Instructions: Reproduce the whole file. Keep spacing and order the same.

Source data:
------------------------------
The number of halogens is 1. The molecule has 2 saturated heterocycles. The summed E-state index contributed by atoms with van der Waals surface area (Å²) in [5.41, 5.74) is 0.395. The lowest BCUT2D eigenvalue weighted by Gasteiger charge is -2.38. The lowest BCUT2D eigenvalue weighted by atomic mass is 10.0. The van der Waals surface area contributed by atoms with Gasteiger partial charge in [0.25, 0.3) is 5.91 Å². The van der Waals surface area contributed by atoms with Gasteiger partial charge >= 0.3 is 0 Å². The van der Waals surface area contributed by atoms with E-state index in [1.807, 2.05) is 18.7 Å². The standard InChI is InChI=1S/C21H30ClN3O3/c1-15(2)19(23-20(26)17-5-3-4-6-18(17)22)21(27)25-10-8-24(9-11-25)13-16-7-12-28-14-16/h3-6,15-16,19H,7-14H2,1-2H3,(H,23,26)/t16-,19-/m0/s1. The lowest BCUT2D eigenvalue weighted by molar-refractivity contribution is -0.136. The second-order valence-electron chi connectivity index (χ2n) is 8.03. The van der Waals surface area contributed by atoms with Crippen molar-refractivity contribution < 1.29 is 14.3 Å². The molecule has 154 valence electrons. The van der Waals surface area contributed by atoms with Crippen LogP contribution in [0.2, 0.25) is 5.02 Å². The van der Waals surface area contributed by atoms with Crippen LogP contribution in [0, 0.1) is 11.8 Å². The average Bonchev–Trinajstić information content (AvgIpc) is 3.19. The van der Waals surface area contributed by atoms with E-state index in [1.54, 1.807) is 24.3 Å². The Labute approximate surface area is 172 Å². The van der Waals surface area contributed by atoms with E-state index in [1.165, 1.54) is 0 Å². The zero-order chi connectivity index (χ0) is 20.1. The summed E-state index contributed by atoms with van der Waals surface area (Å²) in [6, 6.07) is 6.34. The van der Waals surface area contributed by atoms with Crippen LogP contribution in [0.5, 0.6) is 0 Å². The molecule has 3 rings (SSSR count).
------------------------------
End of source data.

The number of halogens is 1. The molecule has 2 saturated heterocycles. The summed E-state index contributed by atoms with van der Waals surface area (Å²) in [5.41, 5.74) is 0.395. The lowest BCUT2D eigenvalue weighted by Gasteiger charge is -2.38. The lowest BCUT2D eigenvalue weighted by atomic mass is 10.0. The van der Waals surface area contributed by atoms with Gasteiger partial charge in [0.25, 0.3) is 5.91 Å². The van der Waals surface area contributed by atoms with Gasteiger partial charge >= 0.3 is 0 Å². The van der Waals surface area contributed by atoms with E-state index in [1.807, 2.05) is 18.7 Å². The standard InChI is InChI=1S/C21H30ClN3O3/c1-15(2)19(23-20(26)17-5-3-4-6-18(17)22)21(27)25-10-8-24(9-11-25)13-16-7-12-28-14-16/h3-6,15-16,19H,7-14H2,1-2H3,(H,23,26)/t16-,19-/m0/s1. The lowest BCUT2D eigenvalue weighted by molar-refractivity contribution is -0.136. The second-order valence-electron chi connectivity index (χ2n) is 8.03. The van der Waals surface area contributed by atoms with Crippen molar-refractivity contribution < 1.29 is 14.3 Å². The molecule has 154 valence electrons. The van der Waals surface area contributed by atoms with Crippen LogP contribution in [0.2, 0.25) is 5.02 Å². The van der Waals surface area contributed by atoms with Crippen LogP contribution in [0, 0.1) is 11.8 Å². The average Bonchev–Trinajstić information content (AvgIpc) is 3.19. The van der Waals surface area contributed by atoms with E-state index in [1.54, 1.807) is 24.3 Å². The Labute approximate surface area is 172 Å². The van der Waals surface area contributed by atoms with E-state index in [1.165, 1.54) is 0 Å². The zero-order chi connectivity index (χ0) is 20.1. The summed E-state index contributed by atoms with van der Waals surface area (Å²) in [6, 6.07) is 6.34. The van der Waals surface area contributed by atoms with Crippen LogP contribution in [0.5, 0.6) is 0 Å². The molecule has 3 rings (SSSR count).